Tosca: Art and Love in the Crosshairs


mullerWhile the characters of Tosca are fictional, the locations and the historical events surrounding the plot are real. Puccini was notoriously a stickler for historical and geographical accuracy during the opera’s composition process, doing painstaking research into the smallest details and even spending a night in the Castel Sant’Angelo  to  discover  exactly  what  could be heard from the ramparts when the bells of Rome’s many churches rang at dawn. The opera, like Victorien Sardou’s play on which it is based, takes place from midday June 17 to just after dawn on June 18, 1800, as news of the Battle of Marengo, in which Napoleon drove the Austrian army out of Italy, was just reaching Rome.

Yet for all its historical precision and an iconic production history that has generally skewed toward the faithful recreation of its original details, so much of Tosca feels contemporary to me. In turning a five-act melodrama, which Sardou wrote to the formula of the “well-made” play, into a tightly paced three-act opera, Puccini and his librettists expertly focused the drama and stripped the storytelling down to its essentials. The story of two artists caught in the web of a powerful man during a tumultuous period of political transition could certainly be transplanted into another time and place. Keeping its original setting intact, however, does nothing to dilute its immediacy or its relevance and allows us to explore the particular combination of religious and state power that gives Scarpia his authority. Our set design is heavily influenced by a recent trip I took to Rome, where I was struck by the omnipresence of the Roman Catholic Church even today, more than two centuries after the events of Tosca.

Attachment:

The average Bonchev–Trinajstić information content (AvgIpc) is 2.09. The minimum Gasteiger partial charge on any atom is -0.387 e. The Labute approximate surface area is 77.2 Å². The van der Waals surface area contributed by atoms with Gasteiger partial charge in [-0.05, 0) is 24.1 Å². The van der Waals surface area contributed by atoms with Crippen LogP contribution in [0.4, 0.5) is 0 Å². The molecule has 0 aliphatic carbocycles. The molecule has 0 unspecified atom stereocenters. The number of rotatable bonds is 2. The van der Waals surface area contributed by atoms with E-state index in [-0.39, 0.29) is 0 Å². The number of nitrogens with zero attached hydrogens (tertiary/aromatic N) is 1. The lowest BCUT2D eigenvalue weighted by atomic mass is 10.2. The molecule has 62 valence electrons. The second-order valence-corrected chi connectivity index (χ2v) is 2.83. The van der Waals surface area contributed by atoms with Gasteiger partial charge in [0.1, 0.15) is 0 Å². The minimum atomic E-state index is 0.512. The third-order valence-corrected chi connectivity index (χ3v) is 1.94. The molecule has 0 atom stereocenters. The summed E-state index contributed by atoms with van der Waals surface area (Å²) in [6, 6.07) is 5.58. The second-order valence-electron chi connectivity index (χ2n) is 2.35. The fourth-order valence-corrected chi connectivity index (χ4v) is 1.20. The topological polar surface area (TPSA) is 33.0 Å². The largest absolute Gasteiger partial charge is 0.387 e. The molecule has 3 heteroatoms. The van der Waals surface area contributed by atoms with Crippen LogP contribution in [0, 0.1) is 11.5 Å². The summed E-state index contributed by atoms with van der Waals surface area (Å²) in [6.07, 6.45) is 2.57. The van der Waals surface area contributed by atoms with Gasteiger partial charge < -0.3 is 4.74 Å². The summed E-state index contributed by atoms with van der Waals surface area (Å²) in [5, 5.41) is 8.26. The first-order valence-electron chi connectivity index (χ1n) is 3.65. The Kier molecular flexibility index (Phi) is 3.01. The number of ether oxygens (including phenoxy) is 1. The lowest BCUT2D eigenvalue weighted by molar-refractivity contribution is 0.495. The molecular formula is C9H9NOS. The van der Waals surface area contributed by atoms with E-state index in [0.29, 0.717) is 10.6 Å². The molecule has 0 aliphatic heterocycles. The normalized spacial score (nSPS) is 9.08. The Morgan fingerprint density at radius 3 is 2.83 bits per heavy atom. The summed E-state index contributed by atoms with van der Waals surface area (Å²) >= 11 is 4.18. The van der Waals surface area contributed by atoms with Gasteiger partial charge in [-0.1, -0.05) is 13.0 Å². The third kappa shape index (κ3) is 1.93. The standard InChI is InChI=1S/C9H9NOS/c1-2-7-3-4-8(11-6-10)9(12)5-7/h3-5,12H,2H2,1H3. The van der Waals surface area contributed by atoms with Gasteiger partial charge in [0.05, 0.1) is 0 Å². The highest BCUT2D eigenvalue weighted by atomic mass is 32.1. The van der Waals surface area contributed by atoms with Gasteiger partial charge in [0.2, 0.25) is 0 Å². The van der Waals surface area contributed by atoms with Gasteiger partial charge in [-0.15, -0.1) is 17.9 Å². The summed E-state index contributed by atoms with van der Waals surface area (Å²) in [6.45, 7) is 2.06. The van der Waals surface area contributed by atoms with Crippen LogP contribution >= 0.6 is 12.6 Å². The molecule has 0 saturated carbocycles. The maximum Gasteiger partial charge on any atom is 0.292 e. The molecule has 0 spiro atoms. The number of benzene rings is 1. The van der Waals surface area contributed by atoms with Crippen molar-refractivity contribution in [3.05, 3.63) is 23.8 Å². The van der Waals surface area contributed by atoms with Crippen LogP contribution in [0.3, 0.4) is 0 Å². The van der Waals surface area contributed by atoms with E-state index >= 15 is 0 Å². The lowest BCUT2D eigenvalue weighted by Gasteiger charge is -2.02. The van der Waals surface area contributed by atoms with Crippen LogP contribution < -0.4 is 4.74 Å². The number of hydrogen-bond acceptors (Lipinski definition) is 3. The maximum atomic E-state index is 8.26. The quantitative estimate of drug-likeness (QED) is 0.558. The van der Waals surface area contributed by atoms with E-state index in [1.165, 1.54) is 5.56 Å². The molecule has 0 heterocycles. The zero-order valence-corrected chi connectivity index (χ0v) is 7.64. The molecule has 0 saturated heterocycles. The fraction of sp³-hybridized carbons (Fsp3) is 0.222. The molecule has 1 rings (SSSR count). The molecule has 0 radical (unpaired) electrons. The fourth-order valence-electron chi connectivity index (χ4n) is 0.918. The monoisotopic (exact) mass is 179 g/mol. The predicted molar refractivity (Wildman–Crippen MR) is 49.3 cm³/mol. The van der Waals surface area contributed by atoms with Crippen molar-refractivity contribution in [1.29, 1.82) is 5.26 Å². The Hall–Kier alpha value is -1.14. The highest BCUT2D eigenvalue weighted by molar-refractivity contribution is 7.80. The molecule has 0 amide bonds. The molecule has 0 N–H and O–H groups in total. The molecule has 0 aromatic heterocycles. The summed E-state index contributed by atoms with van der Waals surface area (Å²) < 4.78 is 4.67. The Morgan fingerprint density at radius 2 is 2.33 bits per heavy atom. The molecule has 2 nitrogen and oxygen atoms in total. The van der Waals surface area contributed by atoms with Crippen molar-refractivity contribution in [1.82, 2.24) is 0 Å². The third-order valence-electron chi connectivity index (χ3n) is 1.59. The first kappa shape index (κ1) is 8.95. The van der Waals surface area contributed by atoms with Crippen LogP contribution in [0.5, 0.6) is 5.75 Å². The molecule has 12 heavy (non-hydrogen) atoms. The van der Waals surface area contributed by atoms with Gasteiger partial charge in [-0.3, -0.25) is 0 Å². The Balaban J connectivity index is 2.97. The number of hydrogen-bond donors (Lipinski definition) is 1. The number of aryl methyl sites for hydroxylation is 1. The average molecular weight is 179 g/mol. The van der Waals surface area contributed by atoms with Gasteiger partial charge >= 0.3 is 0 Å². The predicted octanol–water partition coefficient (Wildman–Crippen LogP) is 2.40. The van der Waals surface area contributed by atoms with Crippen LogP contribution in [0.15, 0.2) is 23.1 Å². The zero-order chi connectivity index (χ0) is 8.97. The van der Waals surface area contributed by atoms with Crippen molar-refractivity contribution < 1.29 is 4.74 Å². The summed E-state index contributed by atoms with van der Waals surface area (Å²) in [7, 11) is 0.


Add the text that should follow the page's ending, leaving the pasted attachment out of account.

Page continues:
Our two lovers have built a life together on their own terms dedicated to love, art, and beauty, but their freedom to live as they please is doomed from the moment they are caught in Scarpia’s crosshairs. While Cavaradossi is a revolutionary sympathizer himself and eagerly helps Angelotti for the sake of the cause, Tosca is a devout Catholic and not particularly political, being drawn into the situation only through her love for Cavaradossi and her unwillingness to compromise her integrity. “Vissi d’arte, vissi d’amore,” Tosca sings in her famous Act II aria: “I lived for art, I lived for love.” Even in her darkest moments, she never quite loses hope that the beautiful life to which she has devoted herself is still possible.  Ultimately, when that dream is shattered, she takes charge of her own destiny and seizes freedom in the only way she can.

Photo by Eric Melear